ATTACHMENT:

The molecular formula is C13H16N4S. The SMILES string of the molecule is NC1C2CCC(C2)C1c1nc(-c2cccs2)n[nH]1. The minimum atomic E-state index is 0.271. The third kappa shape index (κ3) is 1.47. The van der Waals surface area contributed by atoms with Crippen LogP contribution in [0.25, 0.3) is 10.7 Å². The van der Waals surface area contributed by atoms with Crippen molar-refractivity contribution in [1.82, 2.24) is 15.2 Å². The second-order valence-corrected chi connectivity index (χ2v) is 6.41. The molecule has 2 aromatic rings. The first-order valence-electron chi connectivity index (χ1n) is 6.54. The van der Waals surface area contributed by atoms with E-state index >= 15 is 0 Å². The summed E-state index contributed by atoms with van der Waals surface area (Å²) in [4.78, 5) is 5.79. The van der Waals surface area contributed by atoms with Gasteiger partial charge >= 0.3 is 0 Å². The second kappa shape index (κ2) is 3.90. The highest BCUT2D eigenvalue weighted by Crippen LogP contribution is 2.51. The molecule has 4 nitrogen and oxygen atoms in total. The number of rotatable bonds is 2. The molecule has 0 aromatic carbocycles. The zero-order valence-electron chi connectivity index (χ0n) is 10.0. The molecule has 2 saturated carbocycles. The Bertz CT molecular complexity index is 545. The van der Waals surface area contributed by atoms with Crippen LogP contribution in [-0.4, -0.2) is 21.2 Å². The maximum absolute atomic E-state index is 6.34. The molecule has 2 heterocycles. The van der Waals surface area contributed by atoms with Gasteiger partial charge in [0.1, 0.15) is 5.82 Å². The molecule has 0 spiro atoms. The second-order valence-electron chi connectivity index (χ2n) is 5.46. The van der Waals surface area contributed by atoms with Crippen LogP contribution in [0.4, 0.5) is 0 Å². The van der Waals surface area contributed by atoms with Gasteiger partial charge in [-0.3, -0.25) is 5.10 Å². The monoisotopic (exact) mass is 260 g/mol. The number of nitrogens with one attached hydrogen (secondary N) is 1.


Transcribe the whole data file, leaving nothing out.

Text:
The molecular formula is C13H16N4S. The SMILES string of the molecule is NC1C2CCC(C2)C1c1nc(-c2cccs2)n[nH]1. The minimum atomic E-state index is 0.271. The third kappa shape index (κ3) is 1.47. The van der Waals surface area contributed by atoms with Crippen LogP contribution in [0.25, 0.3) is 10.7 Å². The van der Waals surface area contributed by atoms with Crippen molar-refractivity contribution in [1.82, 2.24) is 15.2 Å². The second-order valence-corrected chi connectivity index (χ2v) is 6.41. The molecule has 2 aromatic rings. The first-order valence-electron chi connectivity index (χ1n) is 6.54. The van der Waals surface area contributed by atoms with E-state index >= 15 is 0 Å². The summed E-state index contributed by atoms with van der Waals surface area (Å²) in [4.78, 5) is 5.79. The van der Waals surface area contributed by atoms with Gasteiger partial charge >= 0.3 is 0 Å². The second kappa shape index (κ2) is 3.90. The highest BCUT2D eigenvalue weighted by Crippen LogP contribution is 2.51. The molecule has 4 nitrogen and oxygen atoms in total. The number of rotatable bonds is 2. The molecule has 0 aromatic carbocycles. The zero-order valence-electron chi connectivity index (χ0n) is 10.0. The molecule has 2 saturated carbocycles. The Bertz CT molecular complexity index is 545. The van der Waals surface area contributed by atoms with Crippen LogP contribution in [-0.4, -0.2) is 21.2 Å². The maximum absolute atomic E-state index is 6.34. The molecule has 2 heterocycles. The van der Waals surface area contributed by atoms with Gasteiger partial charge in [0.1, 0.15) is 5.82 Å². The molecule has 0 spiro atoms. The second-order valence-electron chi connectivity index (χ2n) is 5.46. The van der Waals surface area contributed by atoms with Crippen LogP contribution in [0.4, 0.5) is 0 Å². The van der Waals surface area contributed by atoms with Gasteiger partial charge in [-0.3, -0.25) is 5.10 Å². The monoisotopic (exact) mass is 260 g/mol. The number of nitrogens with one attached hydrogen (secondary N) is 1.